Let’s Test 2013 – Where unicorn tears are formed?

Let’s Test 2013 had a lot to live up to. I had heard so much about the previous conference, with people confidently saying that “Let’s Test is the Best Testing Conference in the World”. After going this year, I have to say, I 100% agree. Let me explain why I had the testing time of my life.

I had very high expectations; my goals going in were:
– Complete an entrance examination challenge set down my Miagi-Do Black Belt Instructor, Markus Gaertner
– To facilitate presentation sessions and further develop my facilitation skills
– To specifically meet Michael Bolton and form an impression of him (also to clone him, and bring him back to Sydney)
– To meet and bond with other testers who I had worked with on BBST and Bug Advocacy courses (Illari, Levi, Iain McCowatt, Markus)
– To sample the local beverages, network, and generally hang out causing some mischief
– To take part in challenges, games and entertainment

The presentations were very informative and showed off the depth of experience and testing talent that so many have. Here is a sample of the ones that moved me.

“Have your own methodology”
James Bach: Keynote on “How Do I know I am Context Driven?”
Some resonating points:
– CDT has 3 facets; paradigm, community and approach.
– Our community needs greeters and guides.
– Seek more than shallow-agreement, where important.
But most importantly for me, James spoke about how testers should have their own methodology. I was so happy to hear this, as I  have meet many testers who do not. I have recently announced my own which is about people, learning and mindsets. James’ keynote was an enjoyable topic, loaded with concepts that are critical to a tester in todays context. Every tester should view the slide deck, and the resources on the Satisfice site.

“Safety Language lesson”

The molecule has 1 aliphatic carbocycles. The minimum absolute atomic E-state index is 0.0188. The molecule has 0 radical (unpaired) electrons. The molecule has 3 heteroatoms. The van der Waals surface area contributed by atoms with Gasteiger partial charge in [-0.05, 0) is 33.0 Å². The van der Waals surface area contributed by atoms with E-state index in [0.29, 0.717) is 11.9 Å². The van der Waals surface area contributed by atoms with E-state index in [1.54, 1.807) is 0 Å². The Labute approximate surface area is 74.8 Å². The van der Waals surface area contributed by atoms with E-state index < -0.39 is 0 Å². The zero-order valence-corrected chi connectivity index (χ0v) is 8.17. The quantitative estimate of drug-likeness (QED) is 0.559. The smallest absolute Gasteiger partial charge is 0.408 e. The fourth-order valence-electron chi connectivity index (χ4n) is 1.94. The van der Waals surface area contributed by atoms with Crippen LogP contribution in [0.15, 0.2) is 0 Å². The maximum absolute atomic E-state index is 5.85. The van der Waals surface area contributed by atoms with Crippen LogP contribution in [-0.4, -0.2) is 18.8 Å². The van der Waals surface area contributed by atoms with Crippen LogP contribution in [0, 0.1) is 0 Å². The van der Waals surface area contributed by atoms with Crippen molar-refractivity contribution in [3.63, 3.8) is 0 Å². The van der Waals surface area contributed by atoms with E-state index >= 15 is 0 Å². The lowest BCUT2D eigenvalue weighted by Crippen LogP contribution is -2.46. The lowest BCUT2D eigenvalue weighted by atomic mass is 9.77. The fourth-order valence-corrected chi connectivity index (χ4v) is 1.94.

Turorial: Michael Bolton’s “What’s the Problem?”
I enjoyed Michael’s approach to tutorials. At first they seem slow and cumbersome, but then things start unravelling at a faster pace. I liked the somewhat open group exercises which included not only having to put the question in to context, but also self-organise and get the group high performing. It was fun doing the triangle challenge at classroom level, as we got a load of different inputs to the problem. I will definitely be attending more of Michael’s classes and presentations.

“Test this”
Presentation: Test Planner by Louise Perold
I thoroughly enjoyed this presentation. I got to facilitate it, and take part a little. I absolutely love test ideas as a basis for test execution. Several years back, myself and a couple of other Kiwis had the idea of testing a brick at a conference workshop. Lou went one better than that and tested Beer! It went down a treat. And I suspect a lot of people went away with a load of new ideas to try as part of their methodology.

As well as classroom lessons, there was a lot of activity outside of presentations. For me, most of my learning and fun came from outside of the classroom. This is what I really got up to at Let’s Test.

“Paul, meet the Paul Holland of New Zealand” – James Bach